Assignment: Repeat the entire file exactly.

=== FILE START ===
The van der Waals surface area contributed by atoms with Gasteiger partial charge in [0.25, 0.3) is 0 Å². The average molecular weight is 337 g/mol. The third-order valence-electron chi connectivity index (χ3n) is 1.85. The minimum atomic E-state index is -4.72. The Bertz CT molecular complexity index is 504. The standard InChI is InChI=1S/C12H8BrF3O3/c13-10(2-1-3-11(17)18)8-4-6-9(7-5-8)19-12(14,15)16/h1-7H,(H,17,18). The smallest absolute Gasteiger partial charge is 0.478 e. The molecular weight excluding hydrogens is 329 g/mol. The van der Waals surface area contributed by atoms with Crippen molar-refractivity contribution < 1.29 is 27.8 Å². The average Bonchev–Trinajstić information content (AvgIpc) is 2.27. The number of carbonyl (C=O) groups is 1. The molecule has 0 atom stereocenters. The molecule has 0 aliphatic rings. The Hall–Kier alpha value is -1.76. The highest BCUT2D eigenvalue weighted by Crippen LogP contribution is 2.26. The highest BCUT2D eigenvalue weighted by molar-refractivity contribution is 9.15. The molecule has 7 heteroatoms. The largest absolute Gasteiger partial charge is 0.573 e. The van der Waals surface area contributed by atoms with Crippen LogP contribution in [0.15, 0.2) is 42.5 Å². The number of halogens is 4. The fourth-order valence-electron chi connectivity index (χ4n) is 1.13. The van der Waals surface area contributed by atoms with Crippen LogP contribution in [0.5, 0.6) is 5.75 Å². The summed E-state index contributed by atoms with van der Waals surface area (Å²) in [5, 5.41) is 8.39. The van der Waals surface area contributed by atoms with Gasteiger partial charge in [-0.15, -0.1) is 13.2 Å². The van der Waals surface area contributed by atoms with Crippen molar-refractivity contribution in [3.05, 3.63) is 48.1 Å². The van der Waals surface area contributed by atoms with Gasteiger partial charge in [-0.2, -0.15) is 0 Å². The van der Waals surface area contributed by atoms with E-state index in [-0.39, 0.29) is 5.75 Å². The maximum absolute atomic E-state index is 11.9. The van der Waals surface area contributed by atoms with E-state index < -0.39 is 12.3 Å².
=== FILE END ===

The van der Waals surface area contributed by atoms with Gasteiger partial charge in [0.25, 0.3) is 0 Å². The average molecular weight is 337 g/mol. The third-order valence-electron chi connectivity index (χ3n) is 1.85. The minimum atomic E-state index is -4.72. The Bertz CT molecular complexity index is 504. The standard InChI is InChI=1S/C12H8BrF3O3/c13-10(2-1-3-11(17)18)8-4-6-9(7-5-8)19-12(14,15)16/h1-7H,(H,17,18). The smallest absolute Gasteiger partial charge is 0.478 e. The molecular weight excluding hydrogens is 329 g/mol. The van der Waals surface area contributed by atoms with Crippen molar-refractivity contribution < 1.29 is 27.8 Å². The average Bonchev–Trinajstić information content (AvgIpc) is 2.27. The number of carbonyl (C=O) groups is 1. The molecule has 0 atom stereocenters. The molecule has 0 aliphatic rings. The Hall–Kier alpha value is -1.76. The highest BCUT2D eigenvalue weighted by Crippen LogP contribution is 2.26. The highest BCUT2D eigenvalue weighted by molar-refractivity contribution is 9.15. The molecule has 7 heteroatoms. The largest absolute Gasteiger partial charge is 0.573 e. The van der Waals surface area contributed by atoms with Crippen LogP contribution in [0.15, 0.2) is 42.5 Å². The number of halogens is 4. The fourth-order valence-electron chi connectivity index (χ4n) is 1.13. The van der Waals surface area contributed by atoms with Crippen LogP contribution in [0.5, 0.6) is 5.75 Å². The summed E-state index contributed by atoms with van der Waals surface area (Å²) in [5, 5.41) is 8.39. The van der Waals surface area contributed by atoms with Gasteiger partial charge in [-0.15, -0.1) is 13.2 Å². The van der Waals surface area contributed by atoms with Crippen molar-refractivity contribution in [3.05, 3.63) is 48.1 Å². The van der Waals surface area contributed by atoms with Gasteiger partial charge in [-0.2, -0.15) is 0 Å². The van der Waals surface area contributed by atoms with E-state index in [-0.39, 0.29) is 5.75 Å². The maximum absolute atomic E-state index is 11.9. The van der Waals surface area contributed by atoms with E-state index < -0.39 is 12.3 Å².